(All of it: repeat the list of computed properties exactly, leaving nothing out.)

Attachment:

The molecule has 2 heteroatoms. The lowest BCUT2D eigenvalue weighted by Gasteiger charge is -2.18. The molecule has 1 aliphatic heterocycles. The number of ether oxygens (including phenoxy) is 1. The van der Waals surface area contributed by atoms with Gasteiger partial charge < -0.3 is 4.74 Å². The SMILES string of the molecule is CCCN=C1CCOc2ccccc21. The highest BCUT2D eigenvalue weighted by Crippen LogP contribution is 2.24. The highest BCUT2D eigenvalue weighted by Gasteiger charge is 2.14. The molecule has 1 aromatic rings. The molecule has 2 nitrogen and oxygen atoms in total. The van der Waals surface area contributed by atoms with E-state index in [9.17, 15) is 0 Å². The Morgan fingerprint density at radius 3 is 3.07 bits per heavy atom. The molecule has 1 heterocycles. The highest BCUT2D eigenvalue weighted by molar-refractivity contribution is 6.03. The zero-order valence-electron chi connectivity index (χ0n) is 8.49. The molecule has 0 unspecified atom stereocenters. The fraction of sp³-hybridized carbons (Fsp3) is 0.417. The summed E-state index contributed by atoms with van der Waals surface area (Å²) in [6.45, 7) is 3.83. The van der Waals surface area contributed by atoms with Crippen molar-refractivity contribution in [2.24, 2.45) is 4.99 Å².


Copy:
The molecule has 2 heteroatoms. The lowest BCUT2D eigenvalue weighted by Gasteiger charge is -2.18. The molecule has 1 aliphatic heterocycles. The number of ether oxygens (including phenoxy) is 1. The van der Waals surface area contributed by atoms with Gasteiger partial charge < -0.3 is 4.74 Å². The SMILES string of the molecule is CCCN=C1CCOc2ccccc21. The highest BCUT2D eigenvalue weighted by Crippen LogP contribution is 2.24. The highest BCUT2D eigenvalue weighted by Gasteiger charge is 2.14. The molecule has 1 aromatic rings. The molecule has 2 nitrogen and oxygen atoms in total. The van der Waals surface area contributed by atoms with E-state index in [9.17, 15) is 0 Å². The Morgan fingerprint density at radius 3 is 3.07 bits per heavy atom. The molecule has 1 heterocycles. The highest BCUT2D eigenvalue weighted by molar-refractivity contribution is 6.03. The zero-order valence-electron chi connectivity index (χ0n) is 8.49. The molecule has 0 unspecified atom stereocenters. The fraction of sp³-hybridized carbons (Fsp3) is 0.417. The summed E-state index contributed by atoms with van der Waals surface area (Å²) in [6.45, 7) is 3.83. The van der Waals surface area contributed by atoms with Crippen molar-refractivity contribution in [2.24, 2.45) is 4.99 Å².